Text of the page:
As summer approaches and many people take vacations or otherwise slow down a bit, it’s a great time to review your current clients. We’ve covered how to do a client review in the past.
But what happens when you complete a client review and realize just how toxic one of your clients is.
Hopefully you’ve never had this type of client, one that makes you and/or your team cringe with every Zoom, every call and every email and has team members looking for other positions so they don’t need to deal with this client.
In 19 years, we’ve had three.
If you do, in many cases, the answer is simple, wish them well, let the client go and move on. This is one of the reasons we include “easy out” clauses in our agreements.
Then there are the other cases… where your business isn’t in a financial position to let the toxic client go.
Letting them go may mean you need to let team members go, cut your pay, make drastic cuts that prohibit you from running the business properly or even a combination of all three.
This is especially true if the toxic client is the source of significant revenue as a percentage of total revenue.
The three toxic clients I mention above? Two of them were our biggest clients at the time and we’ve implemented each of the below three options.
In this case, you have a few options:
- Let the client go and make the hard financial decisions, rebuilding afterwards.
- Explain the situation to your team so they understand why you haven’t let the client go — full transparency is better than them thinking you don’t care and are tossing them to the “wolf”.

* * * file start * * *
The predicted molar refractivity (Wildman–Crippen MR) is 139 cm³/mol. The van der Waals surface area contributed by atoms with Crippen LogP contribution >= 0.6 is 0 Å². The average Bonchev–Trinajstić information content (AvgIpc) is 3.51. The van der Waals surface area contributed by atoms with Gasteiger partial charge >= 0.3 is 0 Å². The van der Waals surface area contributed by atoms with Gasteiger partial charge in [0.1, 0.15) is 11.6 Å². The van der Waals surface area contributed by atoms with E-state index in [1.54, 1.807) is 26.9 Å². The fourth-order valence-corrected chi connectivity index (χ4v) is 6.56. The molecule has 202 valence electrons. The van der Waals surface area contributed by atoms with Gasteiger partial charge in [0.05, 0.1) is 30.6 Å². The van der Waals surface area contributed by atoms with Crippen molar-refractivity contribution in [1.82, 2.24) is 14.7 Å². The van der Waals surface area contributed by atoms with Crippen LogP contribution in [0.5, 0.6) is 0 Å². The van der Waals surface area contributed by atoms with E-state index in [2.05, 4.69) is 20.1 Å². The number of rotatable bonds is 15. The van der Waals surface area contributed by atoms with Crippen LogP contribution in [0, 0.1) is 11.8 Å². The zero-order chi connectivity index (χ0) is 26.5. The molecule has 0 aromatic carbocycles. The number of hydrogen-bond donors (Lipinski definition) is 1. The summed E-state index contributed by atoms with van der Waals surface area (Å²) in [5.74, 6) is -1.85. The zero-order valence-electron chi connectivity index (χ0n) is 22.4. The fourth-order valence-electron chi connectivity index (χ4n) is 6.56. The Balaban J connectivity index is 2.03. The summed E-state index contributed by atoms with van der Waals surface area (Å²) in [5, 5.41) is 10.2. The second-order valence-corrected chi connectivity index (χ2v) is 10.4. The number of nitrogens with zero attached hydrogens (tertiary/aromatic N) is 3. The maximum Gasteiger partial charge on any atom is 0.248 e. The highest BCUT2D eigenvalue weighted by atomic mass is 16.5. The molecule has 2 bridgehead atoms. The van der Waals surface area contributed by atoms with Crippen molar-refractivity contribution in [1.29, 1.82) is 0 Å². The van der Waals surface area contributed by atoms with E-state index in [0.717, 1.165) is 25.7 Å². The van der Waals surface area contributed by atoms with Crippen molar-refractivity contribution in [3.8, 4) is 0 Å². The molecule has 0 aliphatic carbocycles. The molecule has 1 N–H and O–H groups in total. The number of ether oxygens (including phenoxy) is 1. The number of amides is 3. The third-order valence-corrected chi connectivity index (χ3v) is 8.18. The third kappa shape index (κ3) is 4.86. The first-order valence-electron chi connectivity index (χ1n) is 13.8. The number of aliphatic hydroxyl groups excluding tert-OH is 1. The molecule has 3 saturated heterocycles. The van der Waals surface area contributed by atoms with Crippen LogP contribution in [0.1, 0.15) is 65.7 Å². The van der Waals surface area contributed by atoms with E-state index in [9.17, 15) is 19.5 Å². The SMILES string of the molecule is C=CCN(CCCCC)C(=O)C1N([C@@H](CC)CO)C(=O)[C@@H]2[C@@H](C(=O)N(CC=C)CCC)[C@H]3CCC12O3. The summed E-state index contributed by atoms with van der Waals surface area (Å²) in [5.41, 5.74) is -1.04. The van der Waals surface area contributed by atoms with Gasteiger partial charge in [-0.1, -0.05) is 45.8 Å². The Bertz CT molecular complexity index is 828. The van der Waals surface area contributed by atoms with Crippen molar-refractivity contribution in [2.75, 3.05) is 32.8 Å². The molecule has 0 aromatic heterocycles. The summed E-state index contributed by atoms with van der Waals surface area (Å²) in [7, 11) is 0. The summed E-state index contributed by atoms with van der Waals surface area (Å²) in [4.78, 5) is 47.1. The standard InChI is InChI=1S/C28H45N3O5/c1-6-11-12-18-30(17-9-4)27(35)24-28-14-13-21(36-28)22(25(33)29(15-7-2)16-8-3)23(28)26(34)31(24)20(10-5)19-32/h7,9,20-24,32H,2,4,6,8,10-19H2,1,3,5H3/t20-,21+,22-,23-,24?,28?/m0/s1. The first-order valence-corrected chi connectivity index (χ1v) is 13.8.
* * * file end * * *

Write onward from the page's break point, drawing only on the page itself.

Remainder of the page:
- If one of your team members is the primary contact for this client, take over that job yourself so they don’t have to deal with them directly — ownership of this client relationship should be with you until you can let them go.
Note: If the client is toxic with your team and a sweetheart with you, they’re still toxic. If a client doesn’t respect my team, they don’t get to be one of our clients. Period.
Regardless which option you select, focus on business development and replacing the client as soon as possible.
If you’re able to keep them on board while you focus on new business development, it’ll ease financial pressure as long as maintaining the client relationship doesn’t stress you to the point that you dislike your business or your team to the point where they quit.
And, going forward, focus your business development efforts in a way that ensures revenue is coming in from multiple sources such that if a client leaves (or you let them go), it doesn’t jeopardize the business overall.
Releasing toxic clients not only frees up time and energy in dealing with them, it frees up HUGE mental and emotional bandwidth. For us, in each case, we quickly replaced that revenue with higher revenue that was more leveraged.